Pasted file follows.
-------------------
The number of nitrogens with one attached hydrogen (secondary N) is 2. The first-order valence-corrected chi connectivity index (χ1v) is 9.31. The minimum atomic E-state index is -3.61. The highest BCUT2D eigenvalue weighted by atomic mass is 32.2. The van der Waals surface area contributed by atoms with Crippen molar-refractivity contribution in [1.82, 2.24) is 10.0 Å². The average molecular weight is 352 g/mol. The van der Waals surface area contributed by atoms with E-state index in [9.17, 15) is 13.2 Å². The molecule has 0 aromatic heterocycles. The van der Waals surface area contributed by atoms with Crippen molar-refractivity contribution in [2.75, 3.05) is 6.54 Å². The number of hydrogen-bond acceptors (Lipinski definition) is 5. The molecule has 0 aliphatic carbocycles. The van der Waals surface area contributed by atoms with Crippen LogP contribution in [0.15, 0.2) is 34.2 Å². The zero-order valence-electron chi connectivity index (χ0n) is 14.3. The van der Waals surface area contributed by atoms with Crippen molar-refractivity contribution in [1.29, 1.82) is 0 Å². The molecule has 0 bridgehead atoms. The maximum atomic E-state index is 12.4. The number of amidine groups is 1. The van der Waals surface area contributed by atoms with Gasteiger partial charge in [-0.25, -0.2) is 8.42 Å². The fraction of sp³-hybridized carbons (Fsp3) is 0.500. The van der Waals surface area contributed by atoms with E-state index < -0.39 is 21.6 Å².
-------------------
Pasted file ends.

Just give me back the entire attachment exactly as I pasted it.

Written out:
The number of nitrogens with one attached hydrogen (secondary N) is 2. The first-order valence-corrected chi connectivity index (χ1v) is 9.31. The minimum atomic E-state index is -3.61. The highest BCUT2D eigenvalue weighted by atomic mass is 32.2. The van der Waals surface area contributed by atoms with Crippen molar-refractivity contribution in [1.82, 2.24) is 10.0 Å². The average molecular weight is 352 g/mol. The van der Waals surface area contributed by atoms with E-state index in [9.17, 15) is 13.2 Å². The molecule has 0 aromatic heterocycles. The van der Waals surface area contributed by atoms with Crippen molar-refractivity contribution in [2.75, 3.05) is 6.54 Å². The number of hydrogen-bond acceptors (Lipinski definition) is 5. The molecule has 0 aliphatic carbocycles. The van der Waals surface area contributed by atoms with Crippen LogP contribution in [0.15, 0.2) is 34.2 Å². The zero-order valence-electron chi connectivity index (χ0n) is 14.3. The van der Waals surface area contributed by atoms with Crippen molar-refractivity contribution in [1.29, 1.82) is 0 Å². The molecule has 0 bridgehead atoms. The maximum atomic E-state index is 12.4. The number of amidine groups is 1. The van der Waals surface area contributed by atoms with Gasteiger partial charge in [-0.25, -0.2) is 8.42 Å². The fraction of sp³-hybridized carbons (Fsp3) is 0.500. The van der Waals surface area contributed by atoms with E-state index < -0.39 is 21.6 Å².